Prophecy of the Sisters, by Michelle Zink

Prophecy of the Sisters, by Michelle Zink (Little Brown 2009, YA, 339 pp)

Two sisters stand on either side of a struggle between the forces of law and chaos, destined from birth to play their roles in a conflict that has ranged among the angels and spirits for millennia. Lia, who narrates the story, and Alice, her identical twin, are children of late 19th-century privilege, recently orphaned with the death of their father, who have never been close. Now they find themselves on opposite sides, physically marked as players in this struggle by strange insignia on their wrists. Alice has been drawn into darkness; Lia is charged with defending the gate from the spirit realm from the hoards of supernatural beings who will bring about the end of the earth if they break through.

To prevent this from happening, Lia must find the clues and information she needs (in old books and in the spirit realm) that will let her be the Angel who ends the conflict once and for all. With the help of two new friends, girls who are tied to her destiny, she slowly makes progress. But the evil spirits are hungry and restless, and Alice, her own sister, is working on their behest...

Lia tells the story in the first person present, bringing the reader along with her as she works to understand the struggle in which she has been caught. At times, this adds spooky immediacy to the story, at others, Lia's detailed telling makes the book feel a little slow. This is exacerbated by the slightly stilted, carefully unmodern prose--while reading this, I vacillated between intent interest and a desire to speed things up.

"She grows serious, the light leaving her eyes. "The walls are thin between the physical world and the Otherworlds, Lia. It is the very thing that makes it possible to do such wondrous things and the very thing that makes it so dangerous. What was following you last night...Its strength was like nothing I've ever encountered, and I have chanced upon many beings in my travels, both good and evil." (p 75)

I think the reader has to be willing to invest themselves in a story like this, taking it very seriously and soaking in the late Victorian ambiance--it's not one for the reader looking for briskness of plot and snappiness of dialogue. (And I think the cover does a very good job of conveying this--the still and quiet eeriness of the stone grave markers fits the story well).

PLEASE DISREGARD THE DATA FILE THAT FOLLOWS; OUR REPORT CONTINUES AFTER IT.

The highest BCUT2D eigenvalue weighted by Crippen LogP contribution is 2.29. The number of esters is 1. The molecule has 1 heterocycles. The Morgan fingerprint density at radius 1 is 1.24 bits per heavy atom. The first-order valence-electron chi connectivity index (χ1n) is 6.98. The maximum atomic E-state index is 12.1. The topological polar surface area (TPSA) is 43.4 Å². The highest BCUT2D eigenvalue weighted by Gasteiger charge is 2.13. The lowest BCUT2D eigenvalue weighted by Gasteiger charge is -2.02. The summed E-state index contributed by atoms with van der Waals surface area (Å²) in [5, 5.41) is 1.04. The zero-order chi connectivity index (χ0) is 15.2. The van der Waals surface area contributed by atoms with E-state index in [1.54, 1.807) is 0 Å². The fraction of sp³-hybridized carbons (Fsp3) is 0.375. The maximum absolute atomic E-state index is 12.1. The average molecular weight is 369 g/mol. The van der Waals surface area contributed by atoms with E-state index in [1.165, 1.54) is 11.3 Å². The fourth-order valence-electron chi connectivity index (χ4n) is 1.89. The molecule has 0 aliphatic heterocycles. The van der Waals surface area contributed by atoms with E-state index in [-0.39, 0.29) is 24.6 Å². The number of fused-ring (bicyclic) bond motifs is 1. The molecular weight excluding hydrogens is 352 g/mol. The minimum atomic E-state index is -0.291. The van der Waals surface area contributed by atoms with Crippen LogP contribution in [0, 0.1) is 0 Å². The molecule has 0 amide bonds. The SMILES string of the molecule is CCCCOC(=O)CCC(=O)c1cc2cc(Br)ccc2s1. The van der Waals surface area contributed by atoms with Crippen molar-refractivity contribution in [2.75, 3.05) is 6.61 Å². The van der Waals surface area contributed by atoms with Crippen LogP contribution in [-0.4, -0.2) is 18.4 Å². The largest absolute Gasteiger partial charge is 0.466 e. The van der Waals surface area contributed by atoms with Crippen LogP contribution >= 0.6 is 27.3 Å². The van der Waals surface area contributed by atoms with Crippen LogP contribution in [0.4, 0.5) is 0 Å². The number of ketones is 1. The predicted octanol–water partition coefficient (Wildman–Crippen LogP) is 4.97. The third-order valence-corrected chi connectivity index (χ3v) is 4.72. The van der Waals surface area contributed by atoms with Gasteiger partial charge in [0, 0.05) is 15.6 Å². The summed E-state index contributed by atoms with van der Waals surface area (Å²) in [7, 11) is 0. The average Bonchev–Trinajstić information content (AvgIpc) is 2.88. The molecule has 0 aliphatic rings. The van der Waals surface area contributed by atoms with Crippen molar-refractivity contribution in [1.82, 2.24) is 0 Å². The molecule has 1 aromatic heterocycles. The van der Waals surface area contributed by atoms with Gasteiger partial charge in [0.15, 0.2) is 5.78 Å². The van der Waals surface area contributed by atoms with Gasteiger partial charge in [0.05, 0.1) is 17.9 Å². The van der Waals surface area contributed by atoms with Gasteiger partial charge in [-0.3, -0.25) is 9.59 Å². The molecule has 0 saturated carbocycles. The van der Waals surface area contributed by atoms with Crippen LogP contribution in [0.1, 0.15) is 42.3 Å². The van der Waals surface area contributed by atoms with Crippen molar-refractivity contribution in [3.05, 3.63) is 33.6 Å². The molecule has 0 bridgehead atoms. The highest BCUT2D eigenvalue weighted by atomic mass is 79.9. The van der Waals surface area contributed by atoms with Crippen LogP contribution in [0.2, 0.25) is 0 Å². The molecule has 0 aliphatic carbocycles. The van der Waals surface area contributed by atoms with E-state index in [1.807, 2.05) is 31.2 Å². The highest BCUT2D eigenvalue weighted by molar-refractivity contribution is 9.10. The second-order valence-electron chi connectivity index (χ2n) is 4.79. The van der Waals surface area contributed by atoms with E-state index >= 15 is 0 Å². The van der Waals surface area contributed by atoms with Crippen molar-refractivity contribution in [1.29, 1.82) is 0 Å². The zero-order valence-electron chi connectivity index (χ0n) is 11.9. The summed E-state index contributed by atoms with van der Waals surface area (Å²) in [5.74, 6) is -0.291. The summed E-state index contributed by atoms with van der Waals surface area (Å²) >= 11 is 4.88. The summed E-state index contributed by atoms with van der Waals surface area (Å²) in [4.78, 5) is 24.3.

This is the first book of a trilogy, and much of it is spent providing the background for events to come. The tension builds gradually throughout the book, with Gothic creepiness. Near the end, when the conflict between the two sisters comes to a head, the suspense grows dramatically ...but, this being the first book, resolution is still nowhere in sight.

(I hope we see more of Alice in the next books--I found her the most interesting character, what with having gone over to the dark side, but still retaining some humanity...will she be redeemed, and if so, how?)

This is a Young Adult book mainly because of the age of the protagonists--there are scary and even horrifying bits, but nothing too terribly disturbing, and I think it would be very much enjoyed by the middle-school girl who likes historical, Gothic-y, fiction.

(ARC provided by the publisher)


  1. Creepy gothic atmosphere? Old-school dialogue? Twin sisters pitted against each other? Sounds like a winnder to me! Actually, it sounds like a good Halloween read.

    I like snappy and fast-paced books, but every once in awhile it brings me comfort to hear of a good book that "meanders" in plot and language. Our society revolves around doing everything fast and getting to the punchline immediately. I think that, particularly in the world of literature, this has caused us to lose a sense of the slow and beautiful.

    I get a lot out of reading old books that describe everything in details and don't have to have cliffhangers on every page. I wish that some publishing houses would still publish book like that. I believe there's a market for it.

    Rachel Heston Davis
    Up and Writing

  2. Good point, Rachel, on the slow and the beautiful!

    I am vaugly thinking that publishers are bringing out books of the type of book you describe. Ash, which is also a new Little Brown title, has, I think, exactly the kind of slowness you are thinking of, that lets you actually live inside the book. If you know what I mean.


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